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Taking Advantage of Attitudes for Building Products

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Attitudes like cynicism, skepticism and optimism impact how we develop products. Being aware of attitude matters, as it can block development or lead to building the wrong product.

Gwen Diagram will give a talk titled "Cynicism Doesn’t Build Products" at Lean Agile Exchange 2020. This conference will be held online on September 10-11.

According to Diagram, cynicism, skepticism, and optimism are all dangerous when too much is applied, from cynicism blocking a great product from being built to skeptics questioning a person with a vision until they give up, or optimists following a bad leader. Diagram suggests we need to embody parts of each of these ideas to build a great product.

Culture is such an enormous part of building software and will definitely change the way software turns out, Diagram believes, whether that’s missing *-ilitys (testability, observability, accessibility- it’s a huge list) or choices that people are too scared to question. When members of a team follow a philosophy too closely, it can have negative effects on the quality and success of a platform.

Developers can change the world, as they build the software that the world runs on, as Diagram explains:

I like to think that we are building the modern buildings but instead of being physical entities, these buildings are online. We have the ability to question what we are building and to ensure that what we are building is the best for society - but, we also have the choice to not question at all. By questioning and building the most ethical software possible, we definitely have the opportunity to shape the world.

InfoQ interviewed Gwen Diagram about cynicism, skepticism, and optimism, the impact developers can have, and dealing with attitudes in teams.

InfoQ: How would you define cynicism? And skepticism?

Gwen Diagram: The definition of cynicism has changed a lot over the past couple of thousand years. Cynicism with a capital C is a greek philosophy that originally came from Antisthenes, but his pupil Diogenes really brought Cynicism to light. There have been people I believe who can be classed as modern Cynics as well. An interesting (but horrifying) modern Cynic to look up is GG Allin, a punk from the 80’s who was so cynical he was rejected by a lot of the New York punk scene of the 80’s. Cynicism with a capital C is to live life with virtue. Cynicism with a lowercase c is to reject thoughts that aren’t yours. It’s not often that you’ll come across the Greek definition of a Cynic at work; we are much more likely to come across cynics.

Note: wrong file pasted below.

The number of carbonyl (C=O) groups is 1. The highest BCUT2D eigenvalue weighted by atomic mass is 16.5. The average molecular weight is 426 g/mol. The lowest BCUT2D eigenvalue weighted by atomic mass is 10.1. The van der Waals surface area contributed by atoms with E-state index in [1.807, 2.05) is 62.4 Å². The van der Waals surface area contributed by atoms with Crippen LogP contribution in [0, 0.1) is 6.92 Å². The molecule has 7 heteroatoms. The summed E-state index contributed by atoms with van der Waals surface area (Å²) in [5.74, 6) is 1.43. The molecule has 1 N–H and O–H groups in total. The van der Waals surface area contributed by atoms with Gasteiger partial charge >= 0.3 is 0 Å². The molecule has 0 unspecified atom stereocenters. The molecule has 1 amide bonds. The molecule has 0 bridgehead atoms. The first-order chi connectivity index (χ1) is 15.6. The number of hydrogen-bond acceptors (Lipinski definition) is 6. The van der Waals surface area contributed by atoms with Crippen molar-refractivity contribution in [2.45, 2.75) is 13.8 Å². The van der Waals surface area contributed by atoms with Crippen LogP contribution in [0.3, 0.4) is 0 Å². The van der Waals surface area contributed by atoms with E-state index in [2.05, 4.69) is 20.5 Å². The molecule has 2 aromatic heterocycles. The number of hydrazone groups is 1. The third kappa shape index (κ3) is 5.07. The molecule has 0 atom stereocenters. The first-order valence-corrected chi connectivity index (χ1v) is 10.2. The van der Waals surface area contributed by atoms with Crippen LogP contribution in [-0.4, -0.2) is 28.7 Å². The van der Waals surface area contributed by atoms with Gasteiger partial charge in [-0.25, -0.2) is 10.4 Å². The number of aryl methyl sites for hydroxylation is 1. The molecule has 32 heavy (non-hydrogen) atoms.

Where cynics question with a closed mind, a skeptic questions with an open mind. Instead of having strong opinions, a loosely-held cliché, they’re more curious and open to having their mind changed - but only when the evidence is presented.

Cynicism should not be discounted either; sometimes we just shouldn’t build a product - we just need to look at social media for examples!

InfoQ: How can skepticism help us when we’re set out to rewrite an application?

Diagram: Instead of purely discounting what was built before, it will help to look at the code with an open mind. By questioning what has been written and by learning from what was built before, you can incorporate some of the existing features and build upon them. Building applications takes a long time; if you scrap and rebuild the legacy application, the rebuild won’t be earning money while you are working on it. Most of the time the legacy software is paying your wages, so definitely don’t discount it entirely! Before you start rebuilding, get an understanding of the foundations of the legacy software though. Building upon sand can really create an unstable system.

InfoQ: What does building software with optimism look like?

Diagram: The worst case I’ve seen of building software with optimism is blind belief that what you are building will work, with no verification from customers or observibility. Often, the most optimistic failures that I have seen have had little or no monitoring or logging; the plan to release has been a big bang and stakeholders have been taken for a ride with truths that are a little twisted.

Be skeptical of your own work, verify it, observe it and release little and often.

InfoQ: What’s your suggestion for when there are issues in teams that go back to the attitudes of team members? How can we deal with this?

Diagram: Frank conversations and giving people the opportunity to speak up can really help to identify attitudes that are preventing the team from success. However, it’s always worth it to listen to the attitude of the team member - because they might have a point that you shouldn’t be building what you are!

But, if the attitude is one of bullying, shutting down people’s ideas and not being nice to the other team members, I’d check your culture. The person got hired in the first place; how did that happen? If the culture nurtures this kind of behaviour, sometimes it’s better to find a better place that fits for you. Do you have the ability to change the culture? Then, make the changes with diversity and inclusion. Make sure everyone gets a say, not only the one shouting the loudest - and shutting other people down.

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